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By Richard Gough Paramedic tutor, Post Qualification Manager
Mark H Wilson, John Hinds, Gareth Grier, Brian Burns, Simon Carley, Gareth Davies
OBJECTIVE: Early death following cranial trauma is often considered unsurvivable traumatic brain injury (TBI). However, Impact Brain Apnoea (IBA), the phenomenon of apnoea following TBI, may be a significant and preventable contributor to death attributed to primary injury. This paper reviews the history of IBA, cites case examples and reports a survey of emergency responder experience. METHODS: Literature and narrative review and focused survey of pre-hospital physicians...
August 2016: Resuscitation
Marc Maegele
For the German speaking countries, Tscherne's definition of "polytrauma" which represents an injury of at least two body regions with one or a combination being life-threatening is still valid. The timely and adequate management including quick referral of the trauma patient into a designated trauma center may limit secondary injury and may thus improve outcomes already during the prehospital phase of care. The professional treatment of multiple injured trauma patients begins at the scene in the context of a well structured prehospital emergency medical system...
2015: Chinese Journal of Traumatology, Zhonghua Chuang Shang za Zhi
Venu Jain, Radha Chari, Sharon Maslovitz, Dan Farine, Emmanuel Bujold, Robert Gagnon, Melanie Basso, Hayley Bos, Richard Brown, Stephanie Cooper, Katy Gouin, N Lynne McLeod, Savas Menticoglou, William Mundle, Christy Pylypjuk, Anne Roggensack, Frank Sanderson
OBJECTIVE: Physical trauma affects 1 in 12 pregnant women and has a major impact on maternal mortality and morbidity and on pregnancy outcome. A multidisciplinary approach is warranted to optimize outcome for both the mother and her fetus. The aim of this document is to provide the obstetric care provider with an evidence-based systematic approach to the pregnant trauma patient. OUTCOMES: Significant health and economic outcomes considered in comparing alternative practices...
June 2015: Journal of Obstetrics and Gynaecology Canada: JOGC, Journal D'obstétrique et Gynécologie du Canada: JOGC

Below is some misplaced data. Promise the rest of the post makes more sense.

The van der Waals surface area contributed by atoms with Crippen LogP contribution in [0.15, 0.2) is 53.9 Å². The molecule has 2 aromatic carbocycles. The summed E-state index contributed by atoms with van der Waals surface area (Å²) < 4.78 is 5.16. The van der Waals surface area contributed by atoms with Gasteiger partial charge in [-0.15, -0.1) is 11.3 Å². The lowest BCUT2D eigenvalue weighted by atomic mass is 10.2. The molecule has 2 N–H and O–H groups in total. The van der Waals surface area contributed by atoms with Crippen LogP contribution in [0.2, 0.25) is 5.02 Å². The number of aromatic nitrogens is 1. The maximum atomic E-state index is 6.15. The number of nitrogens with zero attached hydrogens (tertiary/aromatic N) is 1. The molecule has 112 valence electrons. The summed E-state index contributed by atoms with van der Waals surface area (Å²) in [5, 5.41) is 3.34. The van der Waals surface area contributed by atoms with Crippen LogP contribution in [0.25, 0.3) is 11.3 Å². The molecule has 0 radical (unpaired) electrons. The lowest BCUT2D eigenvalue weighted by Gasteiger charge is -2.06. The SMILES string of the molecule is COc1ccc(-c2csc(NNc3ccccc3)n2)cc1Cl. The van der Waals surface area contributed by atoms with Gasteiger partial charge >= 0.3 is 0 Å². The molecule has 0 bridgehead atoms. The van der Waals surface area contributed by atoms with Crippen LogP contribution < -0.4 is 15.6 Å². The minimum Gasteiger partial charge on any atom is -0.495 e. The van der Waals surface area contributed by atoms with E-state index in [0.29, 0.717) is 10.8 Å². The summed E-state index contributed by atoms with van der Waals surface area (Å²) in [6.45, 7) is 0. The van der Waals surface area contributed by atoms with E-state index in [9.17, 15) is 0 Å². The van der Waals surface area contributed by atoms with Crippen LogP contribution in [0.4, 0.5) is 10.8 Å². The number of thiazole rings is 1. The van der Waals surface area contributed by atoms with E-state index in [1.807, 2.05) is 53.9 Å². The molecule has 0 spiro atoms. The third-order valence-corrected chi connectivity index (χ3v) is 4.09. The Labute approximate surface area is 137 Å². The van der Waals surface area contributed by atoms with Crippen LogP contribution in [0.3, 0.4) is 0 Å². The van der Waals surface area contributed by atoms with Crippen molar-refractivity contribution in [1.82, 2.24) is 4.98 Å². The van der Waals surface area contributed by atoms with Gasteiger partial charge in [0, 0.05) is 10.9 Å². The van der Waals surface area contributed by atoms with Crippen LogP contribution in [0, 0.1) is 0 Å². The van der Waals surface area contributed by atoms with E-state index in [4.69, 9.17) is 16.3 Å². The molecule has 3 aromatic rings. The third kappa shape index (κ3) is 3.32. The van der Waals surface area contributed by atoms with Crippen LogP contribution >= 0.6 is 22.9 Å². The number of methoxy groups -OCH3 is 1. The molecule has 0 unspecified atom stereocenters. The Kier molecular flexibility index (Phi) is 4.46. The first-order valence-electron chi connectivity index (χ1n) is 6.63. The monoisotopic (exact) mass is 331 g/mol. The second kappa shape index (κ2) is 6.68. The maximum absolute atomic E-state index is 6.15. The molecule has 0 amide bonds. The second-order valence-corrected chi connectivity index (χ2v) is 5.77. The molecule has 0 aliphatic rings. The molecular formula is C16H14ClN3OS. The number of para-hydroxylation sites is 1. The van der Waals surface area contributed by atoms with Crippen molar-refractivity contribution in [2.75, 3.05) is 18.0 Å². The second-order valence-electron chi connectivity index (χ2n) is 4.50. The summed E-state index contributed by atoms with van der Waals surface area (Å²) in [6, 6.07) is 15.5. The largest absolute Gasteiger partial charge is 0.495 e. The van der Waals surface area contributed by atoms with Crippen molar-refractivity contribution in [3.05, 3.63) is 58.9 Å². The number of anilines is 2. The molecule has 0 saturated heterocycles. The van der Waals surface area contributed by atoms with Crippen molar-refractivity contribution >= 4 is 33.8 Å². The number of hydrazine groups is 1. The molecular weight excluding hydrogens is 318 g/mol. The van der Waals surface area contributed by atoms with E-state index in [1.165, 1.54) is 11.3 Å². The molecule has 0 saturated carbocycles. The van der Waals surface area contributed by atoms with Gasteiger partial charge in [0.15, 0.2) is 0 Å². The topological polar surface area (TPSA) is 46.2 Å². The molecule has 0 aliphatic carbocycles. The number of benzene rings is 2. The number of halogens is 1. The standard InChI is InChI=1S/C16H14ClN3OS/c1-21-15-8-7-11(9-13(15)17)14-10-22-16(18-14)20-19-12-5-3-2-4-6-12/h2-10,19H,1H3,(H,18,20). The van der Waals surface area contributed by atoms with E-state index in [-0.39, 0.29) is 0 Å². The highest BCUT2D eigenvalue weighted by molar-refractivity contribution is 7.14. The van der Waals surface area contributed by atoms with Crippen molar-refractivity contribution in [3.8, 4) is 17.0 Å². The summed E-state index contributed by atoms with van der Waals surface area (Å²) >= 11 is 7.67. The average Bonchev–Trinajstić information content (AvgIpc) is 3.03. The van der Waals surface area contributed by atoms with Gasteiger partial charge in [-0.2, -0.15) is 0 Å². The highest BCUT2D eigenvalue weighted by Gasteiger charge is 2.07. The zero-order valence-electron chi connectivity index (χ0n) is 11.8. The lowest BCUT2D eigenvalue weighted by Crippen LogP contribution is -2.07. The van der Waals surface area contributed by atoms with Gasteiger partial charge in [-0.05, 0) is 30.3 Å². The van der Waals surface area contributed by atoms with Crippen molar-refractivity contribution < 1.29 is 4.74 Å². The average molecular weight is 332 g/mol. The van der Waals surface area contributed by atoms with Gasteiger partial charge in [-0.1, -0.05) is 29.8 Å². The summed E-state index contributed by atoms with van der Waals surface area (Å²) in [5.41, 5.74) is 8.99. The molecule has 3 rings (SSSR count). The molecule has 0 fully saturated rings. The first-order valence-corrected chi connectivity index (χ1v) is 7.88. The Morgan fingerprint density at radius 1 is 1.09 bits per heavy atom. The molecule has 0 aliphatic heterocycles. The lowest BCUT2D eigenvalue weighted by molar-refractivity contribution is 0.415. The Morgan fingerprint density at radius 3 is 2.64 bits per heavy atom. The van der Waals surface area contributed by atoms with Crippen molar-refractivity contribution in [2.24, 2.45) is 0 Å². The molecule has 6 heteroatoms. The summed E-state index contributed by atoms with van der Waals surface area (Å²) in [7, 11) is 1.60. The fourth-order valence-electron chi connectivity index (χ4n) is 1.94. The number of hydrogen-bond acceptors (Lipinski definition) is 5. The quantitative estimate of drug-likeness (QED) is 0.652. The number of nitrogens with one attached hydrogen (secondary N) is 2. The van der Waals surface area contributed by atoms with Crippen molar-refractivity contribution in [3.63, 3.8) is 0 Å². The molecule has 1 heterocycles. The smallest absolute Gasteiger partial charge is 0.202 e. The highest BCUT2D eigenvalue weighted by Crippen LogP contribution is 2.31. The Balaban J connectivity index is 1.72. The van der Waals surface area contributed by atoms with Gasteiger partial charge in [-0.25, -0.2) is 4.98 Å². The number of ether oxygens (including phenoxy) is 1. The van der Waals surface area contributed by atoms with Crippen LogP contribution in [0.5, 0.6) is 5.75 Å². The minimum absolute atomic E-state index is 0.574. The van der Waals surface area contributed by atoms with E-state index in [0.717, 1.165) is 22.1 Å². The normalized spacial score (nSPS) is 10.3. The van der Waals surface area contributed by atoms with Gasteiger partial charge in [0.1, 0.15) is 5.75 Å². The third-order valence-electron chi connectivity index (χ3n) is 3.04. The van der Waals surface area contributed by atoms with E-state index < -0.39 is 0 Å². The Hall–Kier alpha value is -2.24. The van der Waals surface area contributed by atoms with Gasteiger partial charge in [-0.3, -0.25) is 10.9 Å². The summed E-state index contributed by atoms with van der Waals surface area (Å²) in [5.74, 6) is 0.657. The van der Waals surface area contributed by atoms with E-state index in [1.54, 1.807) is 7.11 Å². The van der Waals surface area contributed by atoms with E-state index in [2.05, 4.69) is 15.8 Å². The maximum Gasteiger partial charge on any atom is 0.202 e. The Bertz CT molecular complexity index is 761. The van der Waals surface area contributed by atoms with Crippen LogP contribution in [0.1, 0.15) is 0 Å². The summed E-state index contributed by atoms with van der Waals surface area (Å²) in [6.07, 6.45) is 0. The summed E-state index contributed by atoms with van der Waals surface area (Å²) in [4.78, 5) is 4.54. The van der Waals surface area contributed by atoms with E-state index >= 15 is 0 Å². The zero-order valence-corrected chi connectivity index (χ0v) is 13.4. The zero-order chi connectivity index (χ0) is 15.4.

A Kehoe, J E Smith, A Edwards, D Yates, F Lecky
AIM: Major trauma (MT) has traditionally been viewed as a disease of young men caused by high-energy transfer mechanisms of injury, which has been reflected in the configuration of MT services. With ageing populations in Western societies, it is anticipated that the elderly will comprise an increasing proportion of the MT workload. The aim of this study was to describe changes in the demographics of MT in a developed Western health system over the last 20 years. METHODS: The Trauma Audit Research Network (TARN) database was interrogated to identify all cases of MT (injury severity score >15) between 1990 and the end of 2013...
December 2015: Emergency Medicine Journal: EMJ
Alice M Young, Anthony P Joseph, Alicia Jackson
No abstract text is available yet for this article.
September 21, 2015: Medical Journal of Australia
Mark Dixon, Joseph O'Halloran, Ailish Hannigan, Scott Keenan, Niamh M Cummins
BACKGROUND: Spinal immobilisation during extrication of patients in road traffic collisions is routinely used despite the lack of evidence for this practice. In a previous proof of concept study (n=1), we recorded up to four times more cervical spine movement during extrication using conventional techniques than self-controlled extrication. OBJECTIVE: The objective of this study was to establish, using biomechanical analysis which technique provides the minimal deviation of the cervical spine from the neutral in-line position during extrication from a vehicle in a larger sample of variable age, height and mass...
December 2015: Emergency Medicine Journal: EMJ
Robert J Hartman
A healthy 42-year-old man presented to the emergency department after the acute onset of penile pain during sexual intercourse. The erect penis had inadvertently collided with his partner's perineum. He heard a snap, noticed a rush of blood from the meatus, had immediate detumescence, and had..